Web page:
BLOGMARS PERSEVERANCE ROVER


Bunsen Peak Piques Interest
Mars Perseverance Sol 1071 – Front Left Hazard Avoidance Camera:  Image of science in progress on the Bunsen Peak workspace in front of the rover. This image was acquired on Feb. 24, 2024 (Sol 1071) at the local mean solar time of 14:48:14. Credits: NASA/JPL-Caltech. Download image ›

Perseverance has continued its traverse west through the Margin unit. As the rover drives, images and data are obtained using instruments such as Mastcam-Z, Navcam, and SuperCam to track any changes in the chemistry or appearance of the rocks.

Along the way, the science team used these images to pick out an exciting rock named Bunsen Peak. This rock was intriguing because it stands tall among the surrounding terrain and has some interesting surface texture on its left face, as seen in the image above. Another feature of the rock that stood out in the image was the near vertical face directly in front of the rover. A vertical face piques the interest of the science team for a couple of reasons: first, a vertical face of a rock could give a cross-sectional view of any chemical or physical layering that might be occurring in the rock. Second, a vertical face is usually less dust-covered, which is good news for our scientific instruments!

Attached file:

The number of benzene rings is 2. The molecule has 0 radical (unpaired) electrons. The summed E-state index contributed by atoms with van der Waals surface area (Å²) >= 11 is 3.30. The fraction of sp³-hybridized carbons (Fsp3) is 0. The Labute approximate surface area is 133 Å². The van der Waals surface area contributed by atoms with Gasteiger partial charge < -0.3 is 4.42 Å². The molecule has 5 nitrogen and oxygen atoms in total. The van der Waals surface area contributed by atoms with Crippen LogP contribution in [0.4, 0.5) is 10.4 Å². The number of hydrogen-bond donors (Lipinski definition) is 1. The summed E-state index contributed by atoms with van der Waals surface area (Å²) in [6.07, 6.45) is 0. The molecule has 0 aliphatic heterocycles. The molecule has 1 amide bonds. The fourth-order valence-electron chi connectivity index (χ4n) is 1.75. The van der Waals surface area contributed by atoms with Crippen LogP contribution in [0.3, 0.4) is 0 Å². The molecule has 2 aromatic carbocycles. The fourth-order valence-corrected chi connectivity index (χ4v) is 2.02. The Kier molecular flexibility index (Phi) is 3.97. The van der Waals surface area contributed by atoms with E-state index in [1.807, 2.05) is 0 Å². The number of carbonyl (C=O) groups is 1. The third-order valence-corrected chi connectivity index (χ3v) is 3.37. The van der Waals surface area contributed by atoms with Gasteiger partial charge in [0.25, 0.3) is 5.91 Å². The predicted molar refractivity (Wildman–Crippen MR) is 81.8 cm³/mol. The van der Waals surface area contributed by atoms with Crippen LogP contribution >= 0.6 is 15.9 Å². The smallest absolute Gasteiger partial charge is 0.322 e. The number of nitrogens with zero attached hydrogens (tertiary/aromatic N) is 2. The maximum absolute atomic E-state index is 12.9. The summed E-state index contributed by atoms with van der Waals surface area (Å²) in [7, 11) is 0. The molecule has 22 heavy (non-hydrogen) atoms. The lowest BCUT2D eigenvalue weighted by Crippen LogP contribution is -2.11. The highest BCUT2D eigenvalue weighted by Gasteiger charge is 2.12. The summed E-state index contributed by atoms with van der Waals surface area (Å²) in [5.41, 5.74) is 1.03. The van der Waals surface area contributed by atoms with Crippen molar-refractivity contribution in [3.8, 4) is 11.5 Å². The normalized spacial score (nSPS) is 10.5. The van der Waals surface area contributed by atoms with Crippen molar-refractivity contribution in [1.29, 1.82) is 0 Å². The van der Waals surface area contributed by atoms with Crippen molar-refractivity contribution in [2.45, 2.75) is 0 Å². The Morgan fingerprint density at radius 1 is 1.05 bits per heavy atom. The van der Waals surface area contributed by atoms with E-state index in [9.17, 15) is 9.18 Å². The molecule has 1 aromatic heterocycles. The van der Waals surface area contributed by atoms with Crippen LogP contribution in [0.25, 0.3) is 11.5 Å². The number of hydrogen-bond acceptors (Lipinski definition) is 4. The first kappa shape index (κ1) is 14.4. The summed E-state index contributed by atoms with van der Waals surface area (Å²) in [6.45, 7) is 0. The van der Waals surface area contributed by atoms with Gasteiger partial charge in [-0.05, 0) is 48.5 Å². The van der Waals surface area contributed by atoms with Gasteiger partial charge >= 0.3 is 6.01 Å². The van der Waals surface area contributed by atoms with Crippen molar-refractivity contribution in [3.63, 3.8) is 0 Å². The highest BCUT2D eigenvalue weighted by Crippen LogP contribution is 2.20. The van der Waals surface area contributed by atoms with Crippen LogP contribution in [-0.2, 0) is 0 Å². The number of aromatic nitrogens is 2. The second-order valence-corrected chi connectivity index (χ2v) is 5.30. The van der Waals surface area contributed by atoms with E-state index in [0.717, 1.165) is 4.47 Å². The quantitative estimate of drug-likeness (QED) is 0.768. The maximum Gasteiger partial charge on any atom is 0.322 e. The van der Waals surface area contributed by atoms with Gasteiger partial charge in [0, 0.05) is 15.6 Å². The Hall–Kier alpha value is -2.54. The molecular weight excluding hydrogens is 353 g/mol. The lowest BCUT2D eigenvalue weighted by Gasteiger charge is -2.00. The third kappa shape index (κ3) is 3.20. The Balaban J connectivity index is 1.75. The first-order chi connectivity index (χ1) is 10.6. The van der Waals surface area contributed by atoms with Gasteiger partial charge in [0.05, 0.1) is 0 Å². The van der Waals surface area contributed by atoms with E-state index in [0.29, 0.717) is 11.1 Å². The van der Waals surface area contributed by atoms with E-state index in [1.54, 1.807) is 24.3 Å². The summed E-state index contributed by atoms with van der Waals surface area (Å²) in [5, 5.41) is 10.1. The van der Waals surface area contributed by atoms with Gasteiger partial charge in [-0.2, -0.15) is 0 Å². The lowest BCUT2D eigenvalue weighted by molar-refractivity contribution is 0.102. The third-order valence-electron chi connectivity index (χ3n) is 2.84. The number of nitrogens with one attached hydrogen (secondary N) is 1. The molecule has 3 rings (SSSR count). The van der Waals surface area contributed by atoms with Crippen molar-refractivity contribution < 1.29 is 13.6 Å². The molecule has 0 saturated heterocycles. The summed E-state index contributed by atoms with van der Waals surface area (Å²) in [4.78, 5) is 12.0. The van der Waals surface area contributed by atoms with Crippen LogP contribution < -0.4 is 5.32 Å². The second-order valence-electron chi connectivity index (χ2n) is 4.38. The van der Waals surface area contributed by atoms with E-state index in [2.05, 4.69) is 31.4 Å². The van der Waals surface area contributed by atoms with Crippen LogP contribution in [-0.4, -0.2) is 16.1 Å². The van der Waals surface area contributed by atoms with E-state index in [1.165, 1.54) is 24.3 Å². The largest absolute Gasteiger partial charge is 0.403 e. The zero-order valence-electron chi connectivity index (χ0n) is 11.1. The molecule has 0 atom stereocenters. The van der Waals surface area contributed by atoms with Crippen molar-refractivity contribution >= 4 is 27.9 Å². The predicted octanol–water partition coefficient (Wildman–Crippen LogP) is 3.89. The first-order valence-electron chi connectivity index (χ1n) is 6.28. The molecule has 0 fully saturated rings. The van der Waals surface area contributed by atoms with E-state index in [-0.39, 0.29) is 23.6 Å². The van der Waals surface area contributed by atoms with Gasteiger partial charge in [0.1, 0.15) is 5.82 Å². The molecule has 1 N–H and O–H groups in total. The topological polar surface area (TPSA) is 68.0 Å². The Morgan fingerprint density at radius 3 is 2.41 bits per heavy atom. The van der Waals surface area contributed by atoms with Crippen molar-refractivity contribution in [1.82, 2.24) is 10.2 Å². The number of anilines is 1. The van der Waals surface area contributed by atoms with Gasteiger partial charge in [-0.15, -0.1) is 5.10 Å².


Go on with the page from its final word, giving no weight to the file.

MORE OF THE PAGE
Dust coatings on a rock surface can obscure the actual chemistry of the rock underneath, so it is important to look for less dusty surfaces for obtaining data and pictures. For example, in the Bunsen Peak rock, you can see where there are curved or angled surfaces of the rock that are lighter in color due to dust accumulation. Other surfaces, however, such as the protruding lip of rock the rover’s arm is investigating, are more vertical and appear darker, indicating less dust cover and a better spot for the rover to explore. We chose that spot to probe the chemistry of Bunsen Peak.

Captured in action is the WATSON (Wide Angle Topographic Sensor for Operations and eNgineering) camera, which takes close-up, high-resolution pictures of the rock’s surface. The SuperCam LIBS (Laser-Induced Breakdown Spectroscopy) instrument also performed chemical analyses on Bunsen Peak that can be correlated to the high-resolution images of WATSON to provide a well-rounded view of the texture and chemistry.

The rover will continue its trek west, using its instruments to monitor for any more rocks that will complete the story of the Margin unit campaign.



About This Blog

These blog updates are provided by self-selected Mars 2020 mission team members who love to share what Perseverance is doing with the public.

Dates of planned rover activities described in these blogs are subject to change due to a variety of factors related to the Martian environment, communication relays and rover status.

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Contributors+

  • Mariah Baker
    Planetary Scientist, Smithsonian National Air & Space Museum
    Washington, DC
  • Matthew Brand
    SuperCam/ChemCam Engineer, Los Alamos National LaboratoryLos Alamos National Laboratory
  • Sawyer Brooks
    Docking Systems Engineer, NASA/JPL
    Pasadena, CA
  • Adrian Brown
    Deputy Program Scientist, NASA HQ
    Washington, DC
  • Denise Buckner
    Student Collaborator, University of Florida
    Gainesville, FL
  • Fred Calef III